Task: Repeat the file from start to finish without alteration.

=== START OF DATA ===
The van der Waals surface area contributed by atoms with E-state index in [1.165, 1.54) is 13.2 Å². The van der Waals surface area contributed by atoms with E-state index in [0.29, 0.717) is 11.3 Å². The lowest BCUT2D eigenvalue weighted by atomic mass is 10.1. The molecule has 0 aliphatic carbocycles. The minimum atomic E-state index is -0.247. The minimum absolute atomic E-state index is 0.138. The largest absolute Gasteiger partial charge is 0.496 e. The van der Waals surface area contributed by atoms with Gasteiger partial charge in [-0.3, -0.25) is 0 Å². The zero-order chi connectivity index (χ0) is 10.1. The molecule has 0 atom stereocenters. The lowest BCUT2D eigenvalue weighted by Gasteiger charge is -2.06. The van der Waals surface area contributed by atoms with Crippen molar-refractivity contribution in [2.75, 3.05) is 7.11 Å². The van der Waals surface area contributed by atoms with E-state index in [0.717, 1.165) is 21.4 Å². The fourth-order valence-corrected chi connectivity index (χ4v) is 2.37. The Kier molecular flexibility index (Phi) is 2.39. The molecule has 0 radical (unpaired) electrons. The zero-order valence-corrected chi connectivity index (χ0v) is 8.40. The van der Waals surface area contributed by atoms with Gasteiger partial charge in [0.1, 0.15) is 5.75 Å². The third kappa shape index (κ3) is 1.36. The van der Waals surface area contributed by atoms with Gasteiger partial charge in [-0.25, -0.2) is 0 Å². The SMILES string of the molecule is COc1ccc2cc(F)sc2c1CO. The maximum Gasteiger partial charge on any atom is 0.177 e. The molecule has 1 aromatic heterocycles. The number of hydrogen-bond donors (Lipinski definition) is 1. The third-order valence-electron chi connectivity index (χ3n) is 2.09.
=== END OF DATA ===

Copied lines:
The van der Waals surface area contributed by atoms with E-state index in [1.165, 1.54) is 13.2 Å². The van der Waals surface area contributed by atoms with E-state index in [0.29, 0.717) is 11.3 Å². The lowest BCUT2D eigenvalue weighted by atomic mass is 10.1. The molecule has 0 aliphatic carbocycles. The minimum atomic E-state index is -0.247. The minimum absolute atomic E-state index is 0.138. The largest absolute Gasteiger partial charge is 0.496 e. The van der Waals surface area contributed by atoms with Gasteiger partial charge in [-0.3, -0.25) is 0 Å². The zero-order chi connectivity index (χ0) is 10.1. The molecule has 0 atom stereocenters. The lowest BCUT2D eigenvalue weighted by Gasteiger charge is -2.06. The van der Waals surface area contributed by atoms with Crippen molar-refractivity contribution in [2.75, 3.05) is 7.11 Å². The van der Waals surface area contributed by atoms with E-state index in [0.717, 1.165) is 21.4 Å². The fourth-order valence-corrected chi connectivity index (χ4v) is 2.37. The Kier molecular flexibility index (Phi) is 2.39. The molecule has 0 radical (unpaired) electrons. The zero-order valence-corrected chi connectivity index (χ0v) is 8.40. The van der Waals surface area contributed by atoms with Gasteiger partial charge in [0.1, 0.15) is 5.75 Å². The third kappa shape index (κ3) is 1.36. The van der Waals surface area contributed by atoms with Gasteiger partial charge in [-0.25, -0.2) is 0 Å². The SMILES string of the molecule is COc1ccc2cc(F)sc2c1CO. The maximum Gasteiger partial charge on any atom is 0.177 e. The molecule has 1 aromatic heterocycles. The number of hydrogen-bond donors (Lipinski definition) is 1. The third-order valence-electron chi connectivity index (χ3n) is 2.09.